Bierbeek and Mollendaal Forest

I’ve been out of serous walking action for a few weeks with an injured back, which is why you haven’t heard from me for a while. By the way, I injured it lifting wooden pallets to make an insect hotel in the garden. Try explaining that in Flemish to the doctor!

This walk starts and ends in the rural village of Bierbeek, south of Leuven. There’s a good bus connection (De Lijn no.8) from Leuven to Bierbeek every 30 minutes. If you arrive by car you can park by the church, from where the walk starts.

Arriving at the church, I was half expecting red noses on the gargoyles, jokes on the noticeboard, and whoopee cushions on the pews.

After all, this is the church of St. Hilarius!

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But despite his name, St. Hilarius is not the patron saint of humour. He was actually a native of Sardinia and Pope of Rome from 461 to 468. And as his papacy was characterised by disputes, hilarity was definitely far from his thoughts.

The well-signposted circular 8 km walk that starts from the church is called the Schavaaipad. I first completed the walk last autumn, and was immediately waylaid by a splendid walnut tree that overhung the footpath and which provided an early snack, and a bag of tasty walnuts to take home.

Through the fields

The first half takes you through fertile fields full of sugar beet, maize, wheat and barley.

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A local farmer proved unusually talkative; normally I find farmers to be the most uncommunicative of country dwellers. His main concern was to make me aware of the presence of the Flemish-French language border that dissects the walk. From  what he was saying, I think he would have preferred the route to stay within the bounds of Flanders rather than extending into “foreign” fields.

The normal farmland birds are present, with good numbers of partridge and yellowhammers. Listen out for the “song” of the corn bunting, which has been described as the rattle of a bunch of keys!

Into the forest

After briefly crossing into Wallonia and back, the walk takes you into Mollendaal Forest.

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It’s a good place to take the children; there are two children’s play areas, interesting wooden sculptures to marvel at, and quite a few picnic benches.

Given a sunny day, the walk is a particularly good one for brushing up your knowledge of butterflies. Orange tips, brimstones and peacocks might be easy to identify, but what is that brown butterfly? A meadow brown, a gatekeeper, a wall brown, a ringlet or a fritillary? Now might be the time to take a photo and look it up on the internet!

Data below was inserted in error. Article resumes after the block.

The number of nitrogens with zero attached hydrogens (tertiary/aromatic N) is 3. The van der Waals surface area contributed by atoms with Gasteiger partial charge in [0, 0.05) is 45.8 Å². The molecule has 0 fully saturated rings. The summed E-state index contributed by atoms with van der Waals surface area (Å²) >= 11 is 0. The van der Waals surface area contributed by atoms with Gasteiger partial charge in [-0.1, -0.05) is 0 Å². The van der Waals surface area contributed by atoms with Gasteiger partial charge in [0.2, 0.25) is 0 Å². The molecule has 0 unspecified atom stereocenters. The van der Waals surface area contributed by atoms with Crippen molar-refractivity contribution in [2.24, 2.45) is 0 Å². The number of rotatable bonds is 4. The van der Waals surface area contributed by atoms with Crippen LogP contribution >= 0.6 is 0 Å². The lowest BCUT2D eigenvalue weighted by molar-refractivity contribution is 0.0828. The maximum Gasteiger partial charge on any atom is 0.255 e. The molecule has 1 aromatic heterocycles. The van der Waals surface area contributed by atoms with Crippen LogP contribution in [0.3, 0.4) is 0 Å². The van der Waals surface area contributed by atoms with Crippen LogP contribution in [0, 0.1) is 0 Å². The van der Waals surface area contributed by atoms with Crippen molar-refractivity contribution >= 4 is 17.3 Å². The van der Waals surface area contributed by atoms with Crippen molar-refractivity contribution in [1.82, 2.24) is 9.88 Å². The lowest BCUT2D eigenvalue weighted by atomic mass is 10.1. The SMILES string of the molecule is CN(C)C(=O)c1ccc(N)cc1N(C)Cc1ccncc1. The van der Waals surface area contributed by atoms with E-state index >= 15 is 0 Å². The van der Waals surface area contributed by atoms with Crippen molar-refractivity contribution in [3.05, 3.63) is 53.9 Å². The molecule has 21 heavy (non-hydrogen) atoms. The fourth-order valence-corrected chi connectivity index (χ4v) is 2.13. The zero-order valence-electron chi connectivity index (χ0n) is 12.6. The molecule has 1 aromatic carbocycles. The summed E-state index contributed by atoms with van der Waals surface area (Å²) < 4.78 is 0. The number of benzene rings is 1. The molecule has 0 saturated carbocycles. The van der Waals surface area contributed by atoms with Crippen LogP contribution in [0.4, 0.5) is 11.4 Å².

Cool for Kids

The walk through the Mollendaal Forest is used by local horse riders. Be brave and take a closer look at the ground where the horses have left their dung. You might see dozens of big, round shiny black beetles, called dung beetles.

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Watch them as they carve up the horse dung into spherical balls and roll them away. No, they are not playing marbles; they are burying them as food stores. The dung beetle enjoyed sacred status in ancient Egypt as the scarab beetle, which appears in hieroglyphic images in tombs.

It’s a very pleasant walk for a weekend afternoon. Here is the map of the route on RouteYou.

 

25 comments

    • Thanks Jo. Once you’ve slipped a disc, as I did about 20 years ago, you always have to be careful. Unfortunately sometimes I forget and get carried away. Or over-confident in my ability to lift heavy weights!

      Liked by 1 person

    • Photos and a floor-by-floor guide will be provided Judy after the hotel is complete, the builders have moved out and the glossy brochure has been printed. Then when the guests move in, I am hoping that one of them writes a good review on Trip Advisor.

      Like

  1. I hope the insects appreciate your efforts Denzil. It sounds like St Hilarius didn’t have much of a sense of humour but he does have a nice church. I like all the carvings in the trees. It would be lovely to walk with a group of children as they discovered each one. Take care of that back.

    Liked by 1 person

    • Guests will be responsible for cleaning and tidying their own rooms Yvonne. However, the hotel manager intends to keep the minibars stocked up. Currently the builders are looking at various roofing options to ensure guests are kept warm and dry in the winter.

      Liked by 1 person

  2. And I did miss your sense of humour and your lovely reports; glad you’re back (oops again). I passed Bierbeek on Streek-GR Hageland but I remember there’s an 8-shaped circular walk (Dagstapper Vlaams-Brabant) which has been on my to-do list for a long time. Regards, Guido.

    Liked by 1 person

  3. You discover the nicest walks in Vlaanderen, Denzil. They make me want to do them on my next visit to Belgium. I have never heard of an insect hotel, so, looking forward to the details and the photos. I assume not too much heavy lifting is required to transport the guests…

    Liked by 1 person

    • The mystery of an insect hotel will be shortly revealed in an upcoming post Liesbet! No transportation of guests is foreseen! They have to make their own way to the hotel. I just need to advertise is a bit better …

      Liked by 1 person

  4. We visited Belgium in 2013. We didn’t get to spend much time there and we could only cover Brussels and Antwerp. Your blog is a fantastic resource on life in Belgium. We love walks and trails like these. There’s never knowing what you will come across. Beautiful captures! Thanks for sharing this!
    Cheryl

    Liked by 1 person

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